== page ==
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The Collaborative International Dictionary

Millimeter \Mil"li*me`ter\, Millimetre \Mil"li*me`tre\, n. [F. millim[`e]tre; milli- milli- + m[`e]tre. See 3d Meter.] A lineal measure in the metric system, containing the thousandth part of a meter; equal to .03937 of an inch. See 3d Meter.

Douglas Harper's Etymology Dictionary

also millimetre, 1802, from French millimetre; see milli- + meter (n.2).


n. (alternative spelling of millimetre from=US English)


n. a metric unit of length equal to one thousandth of a meter [syn: millimetre, mm]

Usage examples of "millimeter".

Much of the pollution was aeroplankton shells ballooning on their cubic millimeters of hydrogen.

The grains of rice must be three millimeters long, like the arborio rice you use in risotto.

In front of me, in the rear of the store, was the screen, what looked like a white-painted sheet of beaverboard, and when over my shoulder I saw the battered sixteen millimeter projector I began to think that even a dime was no bargain.

Nemes triggers an internal source that activates a biomorphic field within point-eight millimeters of her body.

The jet ballooned, probably only a few millimeters, but failed to touch again until it was halfway down the lakeward side.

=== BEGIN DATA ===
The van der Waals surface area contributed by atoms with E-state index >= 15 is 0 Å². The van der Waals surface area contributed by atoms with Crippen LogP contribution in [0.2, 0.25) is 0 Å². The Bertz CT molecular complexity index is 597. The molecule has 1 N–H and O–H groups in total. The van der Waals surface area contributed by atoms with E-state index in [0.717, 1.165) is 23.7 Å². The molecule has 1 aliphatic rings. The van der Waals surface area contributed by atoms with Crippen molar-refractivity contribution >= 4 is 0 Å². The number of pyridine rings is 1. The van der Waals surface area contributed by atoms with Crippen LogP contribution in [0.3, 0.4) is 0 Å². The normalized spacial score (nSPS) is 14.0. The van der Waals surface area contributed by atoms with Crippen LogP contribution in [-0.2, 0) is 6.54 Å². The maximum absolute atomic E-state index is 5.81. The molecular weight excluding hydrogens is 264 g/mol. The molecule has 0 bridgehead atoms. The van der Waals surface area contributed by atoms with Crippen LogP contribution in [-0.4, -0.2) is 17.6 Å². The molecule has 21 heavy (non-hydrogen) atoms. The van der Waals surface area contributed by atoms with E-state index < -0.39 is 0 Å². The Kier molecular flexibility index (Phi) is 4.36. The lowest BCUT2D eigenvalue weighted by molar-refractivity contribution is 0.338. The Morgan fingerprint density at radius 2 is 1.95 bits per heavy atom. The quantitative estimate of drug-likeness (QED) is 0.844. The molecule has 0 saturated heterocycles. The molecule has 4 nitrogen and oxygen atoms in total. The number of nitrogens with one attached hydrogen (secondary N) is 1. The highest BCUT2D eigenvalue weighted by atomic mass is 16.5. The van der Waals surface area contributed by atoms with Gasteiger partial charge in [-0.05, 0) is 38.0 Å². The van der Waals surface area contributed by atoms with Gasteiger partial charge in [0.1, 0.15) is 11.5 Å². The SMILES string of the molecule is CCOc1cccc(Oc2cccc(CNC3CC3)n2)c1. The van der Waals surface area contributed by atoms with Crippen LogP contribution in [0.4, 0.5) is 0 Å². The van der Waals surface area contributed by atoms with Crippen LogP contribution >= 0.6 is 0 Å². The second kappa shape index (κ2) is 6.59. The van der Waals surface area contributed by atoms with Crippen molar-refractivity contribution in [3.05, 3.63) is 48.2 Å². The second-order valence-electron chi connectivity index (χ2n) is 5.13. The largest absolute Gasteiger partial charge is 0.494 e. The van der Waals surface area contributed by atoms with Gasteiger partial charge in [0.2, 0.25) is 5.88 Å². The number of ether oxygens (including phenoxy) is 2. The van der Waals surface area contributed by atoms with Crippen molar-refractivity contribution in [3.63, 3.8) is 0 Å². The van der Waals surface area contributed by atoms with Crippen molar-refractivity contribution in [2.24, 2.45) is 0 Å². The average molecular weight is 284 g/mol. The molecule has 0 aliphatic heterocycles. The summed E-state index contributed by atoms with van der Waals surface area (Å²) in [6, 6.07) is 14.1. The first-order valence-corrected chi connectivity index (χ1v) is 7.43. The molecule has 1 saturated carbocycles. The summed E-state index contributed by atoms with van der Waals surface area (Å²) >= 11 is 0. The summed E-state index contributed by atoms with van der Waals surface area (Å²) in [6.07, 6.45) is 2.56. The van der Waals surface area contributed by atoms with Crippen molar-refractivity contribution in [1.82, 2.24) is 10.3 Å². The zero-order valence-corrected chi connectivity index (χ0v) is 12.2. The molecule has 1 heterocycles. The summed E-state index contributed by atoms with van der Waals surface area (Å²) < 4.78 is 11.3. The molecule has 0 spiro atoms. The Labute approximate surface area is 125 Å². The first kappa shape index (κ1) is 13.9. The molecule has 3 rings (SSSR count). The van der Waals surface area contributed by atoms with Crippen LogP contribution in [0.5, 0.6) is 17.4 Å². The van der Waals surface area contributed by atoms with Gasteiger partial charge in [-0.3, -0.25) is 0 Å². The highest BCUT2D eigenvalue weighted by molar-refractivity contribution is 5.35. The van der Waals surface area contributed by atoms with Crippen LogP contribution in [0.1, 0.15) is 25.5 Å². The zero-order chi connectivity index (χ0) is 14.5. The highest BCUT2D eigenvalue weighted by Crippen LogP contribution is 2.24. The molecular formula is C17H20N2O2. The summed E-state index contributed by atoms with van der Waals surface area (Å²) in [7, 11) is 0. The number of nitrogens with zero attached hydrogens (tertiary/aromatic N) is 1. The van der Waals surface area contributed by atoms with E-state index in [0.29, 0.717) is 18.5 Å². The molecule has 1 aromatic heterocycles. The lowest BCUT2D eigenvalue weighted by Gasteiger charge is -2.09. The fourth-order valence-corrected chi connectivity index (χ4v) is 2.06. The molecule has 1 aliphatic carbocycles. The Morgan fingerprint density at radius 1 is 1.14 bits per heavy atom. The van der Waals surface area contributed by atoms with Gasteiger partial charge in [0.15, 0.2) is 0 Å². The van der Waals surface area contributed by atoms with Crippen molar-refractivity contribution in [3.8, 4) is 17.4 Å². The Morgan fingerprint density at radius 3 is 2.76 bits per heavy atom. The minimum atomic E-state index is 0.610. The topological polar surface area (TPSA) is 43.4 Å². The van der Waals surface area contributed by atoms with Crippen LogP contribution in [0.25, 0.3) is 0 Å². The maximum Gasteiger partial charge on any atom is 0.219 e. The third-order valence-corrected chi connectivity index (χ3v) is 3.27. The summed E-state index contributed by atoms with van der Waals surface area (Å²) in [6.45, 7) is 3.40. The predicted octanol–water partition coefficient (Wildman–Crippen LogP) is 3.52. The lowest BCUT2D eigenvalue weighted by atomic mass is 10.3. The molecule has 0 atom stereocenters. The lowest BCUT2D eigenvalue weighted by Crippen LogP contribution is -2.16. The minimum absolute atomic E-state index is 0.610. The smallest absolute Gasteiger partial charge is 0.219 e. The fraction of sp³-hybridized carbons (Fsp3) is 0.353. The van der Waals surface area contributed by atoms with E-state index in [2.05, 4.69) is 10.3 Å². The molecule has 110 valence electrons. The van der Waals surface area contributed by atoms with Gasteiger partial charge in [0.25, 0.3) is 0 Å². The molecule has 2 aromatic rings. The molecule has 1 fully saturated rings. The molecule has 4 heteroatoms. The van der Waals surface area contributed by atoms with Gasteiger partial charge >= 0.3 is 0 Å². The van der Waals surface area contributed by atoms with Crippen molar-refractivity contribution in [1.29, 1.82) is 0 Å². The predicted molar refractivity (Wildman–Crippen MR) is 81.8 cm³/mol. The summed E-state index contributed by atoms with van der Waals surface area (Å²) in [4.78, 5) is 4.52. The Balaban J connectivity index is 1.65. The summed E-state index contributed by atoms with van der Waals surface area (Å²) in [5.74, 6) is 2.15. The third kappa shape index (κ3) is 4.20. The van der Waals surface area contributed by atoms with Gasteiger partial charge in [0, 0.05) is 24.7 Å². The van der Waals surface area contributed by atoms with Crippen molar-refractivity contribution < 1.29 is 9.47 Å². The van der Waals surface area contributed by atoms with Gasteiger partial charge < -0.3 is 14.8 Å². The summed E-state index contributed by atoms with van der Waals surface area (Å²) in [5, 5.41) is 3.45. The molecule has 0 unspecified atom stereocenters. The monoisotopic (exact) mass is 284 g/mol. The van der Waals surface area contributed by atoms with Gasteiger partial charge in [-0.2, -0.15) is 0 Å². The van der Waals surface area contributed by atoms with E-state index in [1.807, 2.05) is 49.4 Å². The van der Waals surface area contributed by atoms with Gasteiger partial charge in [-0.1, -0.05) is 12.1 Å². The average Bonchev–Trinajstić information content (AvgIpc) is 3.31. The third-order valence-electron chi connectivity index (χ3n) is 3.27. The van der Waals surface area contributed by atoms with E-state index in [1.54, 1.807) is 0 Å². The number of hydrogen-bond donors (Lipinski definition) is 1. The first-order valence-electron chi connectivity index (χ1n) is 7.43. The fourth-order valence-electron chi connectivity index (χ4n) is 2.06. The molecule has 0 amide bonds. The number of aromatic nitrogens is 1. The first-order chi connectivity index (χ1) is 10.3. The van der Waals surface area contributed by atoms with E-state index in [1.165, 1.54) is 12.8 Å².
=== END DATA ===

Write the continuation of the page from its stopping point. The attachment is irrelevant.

It had to be done millimeter by millimeter, millimicron by millimicron, so that all the necessary structures were properly exposed and accessible for precise alignment.

Because we know the power of the beam and the area of the beam, we can easily calculate the power per unit area in the beam: 1 milliwatt divided by 1 millimeter times 1 millimeter .

With formalities smoothed by the mention of Herbie Mossman, he had bought himself the usual Yasha 7 plus the backup of a nine millimeter automatic and, as an afterthought, a shoulder holster.

General Jackson carried a Lefaucheux Brevete pinfire revolver, twelve millimeters, which translates to roughly forty-five calibers.

He just stares at the first four pitches, all millimeters off the plate, and walks down to first base.

If the Handler was to he believed, the local computing nodes in each star system were only millimeters wide, and they communicated with the others, light years away, with pulses so weak, so tightly aimed, so unpredictable in wavelength, and so ingeniously encoded that a thousand interstellar civilizations had come and gone without noticing their presence.

Toward the top of the picture, a collection of spikelike shadows stretched several millimeters.

Small craft were now truly small, fullerene constructions no bigger than a few millimeters across when furled, built by even smaller machines and powered by exotic transuranium batteries.

She was beautiful and blind in a wonderful way, for she could see in the infrared only, from 7,500 angstroms to one millimeter wavelengths.

She was strangely and wonderfully blind, for she could see in the infrared only, from 7,500 angstroms to one millimeter wave lengths, far below the normal visible spectrum.